Earlier this year, the Los Angeles Department of Water and Power signed a record-breaking deal for the cheapest solar plus energy storage project. With reduced pricing and rising sustainability standards, public agencies and commercial enterprises are turning to solar & energy storage systems to reduce their energy costs and achieve their sustainability goals. However, while these projects have the potential to provide incredible benefits, there are risks in these projects that must be properly addressed. One prime example is project contract risk. Over the years, we have seen several examples of poorly written contracts, that expose project owners to the substantial risks of costly, time- consuming, and frustrating project challenges.
Here are a few examples of high-risk terms that we have seen recently in contract reviews:
Example 1: “Size of project: 250 kW” – Is this project size kW-DC (i.e., sum of total solar photovoltaic panel ratings), or kW-AC (i.e., sum of all inverter ratings), or kW-CEC-AC (i.e., solar project sizing calculation based on the California Energy Commission standard)? There is typically a 15-25% difference between these calculations for the size of a solar project. Without further clarification, the project owner could be left with a substantially different sized system than was expected.
Example 2: “Solar contractor shall have sole control over the engineering, design and construction means, methods, techniques, sequences, and procedures, and for coordination of all portions of the work” – This term leaves the door open for substandard design and construction. Project owners should retain control and active influence over the design and construction of the system.
Example 3: “Project owner shall be responsible for hiring any third party entrusted with the supervision, oversight or quality control of solar contractor, including but not limited to any special inspection or testing required by the AHJ.” – Specialized inspections and tests are common for solar projects (e.g., UL Listing of modified equipment, civil engineering reports, geotechnical engineering reports) and can be expensive. The solar contractor, not the project owner, should be responsible for evaluating the need and carrying the costs of all inspections and testing.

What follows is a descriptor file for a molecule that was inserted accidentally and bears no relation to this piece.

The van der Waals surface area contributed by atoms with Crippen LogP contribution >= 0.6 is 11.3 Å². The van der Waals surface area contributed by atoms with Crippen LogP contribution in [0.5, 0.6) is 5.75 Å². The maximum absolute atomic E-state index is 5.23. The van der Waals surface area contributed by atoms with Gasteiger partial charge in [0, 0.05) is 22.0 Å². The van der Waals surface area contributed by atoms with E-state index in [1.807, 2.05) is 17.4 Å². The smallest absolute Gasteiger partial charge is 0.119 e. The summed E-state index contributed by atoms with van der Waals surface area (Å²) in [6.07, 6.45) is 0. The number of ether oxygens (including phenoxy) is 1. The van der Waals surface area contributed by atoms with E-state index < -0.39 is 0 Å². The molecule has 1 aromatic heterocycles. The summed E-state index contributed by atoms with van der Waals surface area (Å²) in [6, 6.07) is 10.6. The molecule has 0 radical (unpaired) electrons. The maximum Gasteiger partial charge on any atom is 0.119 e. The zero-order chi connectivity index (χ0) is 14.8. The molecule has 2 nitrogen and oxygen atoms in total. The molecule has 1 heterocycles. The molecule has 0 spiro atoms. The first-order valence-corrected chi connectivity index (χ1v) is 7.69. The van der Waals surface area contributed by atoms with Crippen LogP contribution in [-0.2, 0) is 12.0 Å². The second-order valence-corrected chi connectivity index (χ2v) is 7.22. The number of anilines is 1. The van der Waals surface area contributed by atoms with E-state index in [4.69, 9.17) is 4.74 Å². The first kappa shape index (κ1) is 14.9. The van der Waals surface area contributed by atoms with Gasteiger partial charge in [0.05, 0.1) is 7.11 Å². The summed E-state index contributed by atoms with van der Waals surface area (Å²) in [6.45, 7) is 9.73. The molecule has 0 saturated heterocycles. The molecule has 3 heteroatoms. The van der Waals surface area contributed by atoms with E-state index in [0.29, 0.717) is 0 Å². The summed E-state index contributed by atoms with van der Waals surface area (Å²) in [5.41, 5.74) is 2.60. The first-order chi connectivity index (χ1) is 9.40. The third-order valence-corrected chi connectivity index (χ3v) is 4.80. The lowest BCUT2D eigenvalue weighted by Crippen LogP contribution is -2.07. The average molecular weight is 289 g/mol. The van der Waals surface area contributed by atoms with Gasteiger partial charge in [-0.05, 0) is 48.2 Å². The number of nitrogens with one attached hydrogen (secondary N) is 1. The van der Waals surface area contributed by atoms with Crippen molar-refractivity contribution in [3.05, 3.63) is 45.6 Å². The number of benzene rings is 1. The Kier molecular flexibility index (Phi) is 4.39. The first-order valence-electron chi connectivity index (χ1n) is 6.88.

Example 4: “Project owner agrees that solar contractor may rely on the documented site conditions provided by project owner. Discovery of any latent or unknown conditions which differ materially shall entitle solar contractor to a change order” – Project owners should be wary of assuming the liability of providing site condition details. Contractors should be required to do all of their own due diligence.
Other examples of commonly observed risky contract terms include ambiguous or undefined:
- project schedules
- project completion & commissioning requirements
- performance guarantees
As an independent energy advisor, TerraVerde Energy provides objective expertise to public agencies and commercial enterprises that are interested in deploying solar and energy storage systems. Over the past 10 years we have provided the due diligence, contract negation support, implementation oversight, and asset management services necessary to mitigate project risks and capitalize on the incredible opportunities available through the deployment of solar and energy storage projects.
Interested in learning more? Reach out to firstname.lastname@example.org to learn about our free executive briefing on the top risks for solar and energy storage project deployment.